The Chef de Cave assembles the juices in varying proportions to achieve the character that forms the base of the Champagne. Yeast and a varying amount of sugar liqueur is then added to the mixture and bottled. The yeast elevates the simple wine to that special Champagne place. The bottles are set in racks at a 75-degree angle with the bottom tilted upwards. Small chalk marks are placed on the base and every two weeks each bottle is turned, by hand (!), one-eighth of a rotation until the fermentation process is complete. This allows the residue from the yeast, which converts the sugar into alcohol (and those bubbles we all love), to fall into the neck of the bottle. 
When the Chef de Cave decides they are ready, these bottles are dipped, neck down, into a freezing bath that causes the yeast sediment to freeze in the neck of the bottle. In a process called disgorgement, the temporary cap is popped off and the ‘plug’ of frozen sediment shoots out completing the second fermentation.

Finishing Touches. Dosage, a final topping up of the bottle comes next. And, it is this tiny, last addition of wine that determines the level of sweetness of the champagne. 
Lastly, the bottles are ‘corked and caged’ and laid to rest in the cellars until they are deemed ready to go to market.
The next time you open a bottle of Champagne with it’s enthusiastic cork pop and feel the celebratory dance of bubbles in your mouth, I hope you’ll imagine the craftsmanship that’s gone into making it.

Read more about the Chef de Cave and champagne craftsmanship.

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by Cynthia Owens

Tash Aw captures all the senses in Map of The Invisible World. You can smell, taste and feel Southeast Asia.

Read it with the Gamelan Orchestra of the Yogyakarta Royal Palace playing in the background, while sipping a Gin & Tonic under a blazing summer sun. 

Plastic-Free is Easier than You Think

by Eliza Fry

July is Plastic Free Month. This month millions of people around the world took up the challenge to say, “NO!” to single use plastic. A harmful pollutant that's hard to break down and stays in our environment for thousands of year. Plastics have even entering our food chain and our bodies. A WWF study found that on average people could be ingesting 5 grams of plastic each week—the weight of one credit card!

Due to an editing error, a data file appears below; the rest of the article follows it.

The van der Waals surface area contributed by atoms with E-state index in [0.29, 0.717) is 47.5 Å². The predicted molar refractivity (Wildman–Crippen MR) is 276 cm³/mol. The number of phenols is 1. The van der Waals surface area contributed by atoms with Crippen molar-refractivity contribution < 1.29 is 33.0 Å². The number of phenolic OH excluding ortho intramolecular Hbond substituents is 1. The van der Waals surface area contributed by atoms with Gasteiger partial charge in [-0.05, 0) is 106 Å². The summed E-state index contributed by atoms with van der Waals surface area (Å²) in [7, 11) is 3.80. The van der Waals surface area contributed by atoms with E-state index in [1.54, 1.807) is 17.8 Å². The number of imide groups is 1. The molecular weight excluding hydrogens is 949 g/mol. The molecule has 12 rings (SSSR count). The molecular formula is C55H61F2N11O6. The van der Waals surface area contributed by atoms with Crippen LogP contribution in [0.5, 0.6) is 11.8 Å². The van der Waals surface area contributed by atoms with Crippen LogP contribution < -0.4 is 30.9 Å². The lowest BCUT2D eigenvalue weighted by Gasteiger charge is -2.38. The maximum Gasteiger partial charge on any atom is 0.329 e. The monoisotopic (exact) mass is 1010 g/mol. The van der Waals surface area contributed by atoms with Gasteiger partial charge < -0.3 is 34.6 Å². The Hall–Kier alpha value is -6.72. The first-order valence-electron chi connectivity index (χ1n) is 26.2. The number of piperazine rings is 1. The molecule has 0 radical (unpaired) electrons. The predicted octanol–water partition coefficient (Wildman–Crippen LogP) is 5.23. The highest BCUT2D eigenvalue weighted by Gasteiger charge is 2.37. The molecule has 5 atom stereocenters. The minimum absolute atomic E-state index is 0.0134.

Like with any Little Green Step, reducing your use of plastic is simple, and small steps make a big impact. Start with one of these suggestions.
Get Your Plastic-Free Sparkle On
Did you know that most glitter is made out of microplastics? These microplastics are too small for household drains to filter and end up in our waterways. Once the glitter gets into the water animals mistake the small particles for food and this in turn gets into our food chain. Companies like BioGlitz and ecoglitter selling biodegradable glitter sprung from the global backlash against glitter companies.

Bring A Reusable Water Bottle
Carrying a reusable water bottle, is the easiest way to reduce your plastic usage. In a variety of shapes, sizes, and colours, you can consider it a fashion accessory that does good for the planet.

Carry a Reusable Straw
Once you begin carrying reusable straws you realise just how many you use. On average, every American uses 1.6 straws a day. Compostable straws are a good alternative, but they still produce waste. Reusable straws are an effective way to get rid of this waste. 

Use Reusable Grocery and Produce Bags
Reusable grocery bags are one of the most popular forms of reducing single use plastic. Now a global phenomenon, a 2018 UN study found that 127 countries now regulate the use of plastic bags. The many benefits include durability and discounts for bringing your own bag. Level-up and carry reusable produce bags to further reduce waste. 
Shop at Stores that Encourage Plastic Reduction
Popular stores like Lush Cosmetics and Scoop Wholefoods are committed to reducing plastics. Lush created package-free bar shampoos and lotions—the shampoo bars alone save nearly 6 million plastic bottles a year. 

Zero waste grocery stores are on the rise. Scoop Wholefoods encourages customers to bring their own containers rather than buying products with single use plastic packaging. To date, Scoop has saved over 13 million plastic bags from landfills. 

About me: I'm a writer, obsessive reader, mother, wife and one half of the marketing team known as Chop Chop.  I love to travel and explore new places, but hate to plan trips. I strive to be a good friend and a great home cook. My friends tease me about my germaphobia and being's all good.